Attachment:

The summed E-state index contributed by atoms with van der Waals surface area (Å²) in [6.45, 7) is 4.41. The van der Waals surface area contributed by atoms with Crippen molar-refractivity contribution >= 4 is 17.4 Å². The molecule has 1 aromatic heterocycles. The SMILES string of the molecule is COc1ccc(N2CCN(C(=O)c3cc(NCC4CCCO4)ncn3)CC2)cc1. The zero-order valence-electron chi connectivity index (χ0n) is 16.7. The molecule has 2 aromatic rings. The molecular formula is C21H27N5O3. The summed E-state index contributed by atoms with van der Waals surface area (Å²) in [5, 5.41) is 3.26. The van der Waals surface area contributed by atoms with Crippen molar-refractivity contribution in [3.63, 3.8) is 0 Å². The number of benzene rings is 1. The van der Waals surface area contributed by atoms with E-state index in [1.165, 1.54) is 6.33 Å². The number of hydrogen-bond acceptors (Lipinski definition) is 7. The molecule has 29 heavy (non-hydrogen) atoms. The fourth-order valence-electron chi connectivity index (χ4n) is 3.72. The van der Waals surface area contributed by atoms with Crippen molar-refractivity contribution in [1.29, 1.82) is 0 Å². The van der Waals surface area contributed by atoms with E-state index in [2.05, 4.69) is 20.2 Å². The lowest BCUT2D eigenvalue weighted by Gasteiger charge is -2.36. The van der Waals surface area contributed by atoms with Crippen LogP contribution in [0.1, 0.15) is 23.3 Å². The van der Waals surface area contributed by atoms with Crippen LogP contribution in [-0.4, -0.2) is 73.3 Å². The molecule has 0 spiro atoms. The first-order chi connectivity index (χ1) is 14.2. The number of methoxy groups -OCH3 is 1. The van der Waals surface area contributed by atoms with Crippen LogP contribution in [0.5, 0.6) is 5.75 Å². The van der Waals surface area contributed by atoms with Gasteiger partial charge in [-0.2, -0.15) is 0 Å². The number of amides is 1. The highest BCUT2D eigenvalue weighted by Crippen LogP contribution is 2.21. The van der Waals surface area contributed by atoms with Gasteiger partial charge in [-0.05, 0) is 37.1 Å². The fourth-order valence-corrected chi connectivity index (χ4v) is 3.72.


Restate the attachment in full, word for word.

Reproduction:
The summed E-state index contributed by atoms with van der Waals surface area (Å²) in [6.45, 7) is 4.41. The van der Waals surface area contributed by atoms with Crippen molar-refractivity contribution >= 4 is 17.4 Å². The molecule has 1 aromatic heterocycles. The SMILES string of the molecule is COc1ccc(N2CCN(C(=O)c3cc(NCC4CCCO4)ncn3)CC2)cc1. The zero-order valence-electron chi connectivity index (χ0n) is 16.7. The molecule has 2 aromatic rings. The molecular formula is C21H27N5O3. The summed E-state index contributed by atoms with van der Waals surface area (Å²) in [5, 5.41) is 3.26. The van der Waals surface area contributed by atoms with Crippen molar-refractivity contribution in [3.63, 3.8) is 0 Å². The number of benzene rings is 1. The van der Waals surface area contributed by atoms with E-state index in [1.165, 1.54) is 6.33 Å². The number of hydrogen-bond acceptors (Lipinski definition) is 7. The molecule has 29 heavy (non-hydrogen) atoms. The fourth-order valence-electron chi connectivity index (χ4n) is 3.72. The van der Waals surface area contributed by atoms with Crippen molar-refractivity contribution in [1.29, 1.82) is 0 Å². The van der Waals surface area contributed by atoms with E-state index in [2.05, 4.69) is 20.2 Å². The lowest BCUT2D eigenvalue weighted by Gasteiger charge is -2.36. The van der Waals surface area contributed by atoms with Crippen LogP contribution in [0.1, 0.15) is 23.3 Å². The van der Waals surface area contributed by atoms with Crippen LogP contribution in [-0.4, -0.2) is 73.3 Å². The molecule has 0 spiro atoms. The first-order chi connectivity index (χ1) is 14.2. The number of methoxy groups -OCH3 is 1. The van der Waals surface area contributed by atoms with Crippen LogP contribution in [0.5, 0.6) is 5.75 Å². The van der Waals surface area contributed by atoms with Gasteiger partial charge in [-0.2, -0.15) is 0 Å². The number of amides is 1. The highest BCUT2D eigenvalue weighted by Crippen LogP contribution is 2.21. The van der Waals surface area contributed by atoms with Gasteiger partial charge in [-0.05, 0) is 37.1 Å². The fourth-order valence-corrected chi connectivity index (χ4v) is 3.72.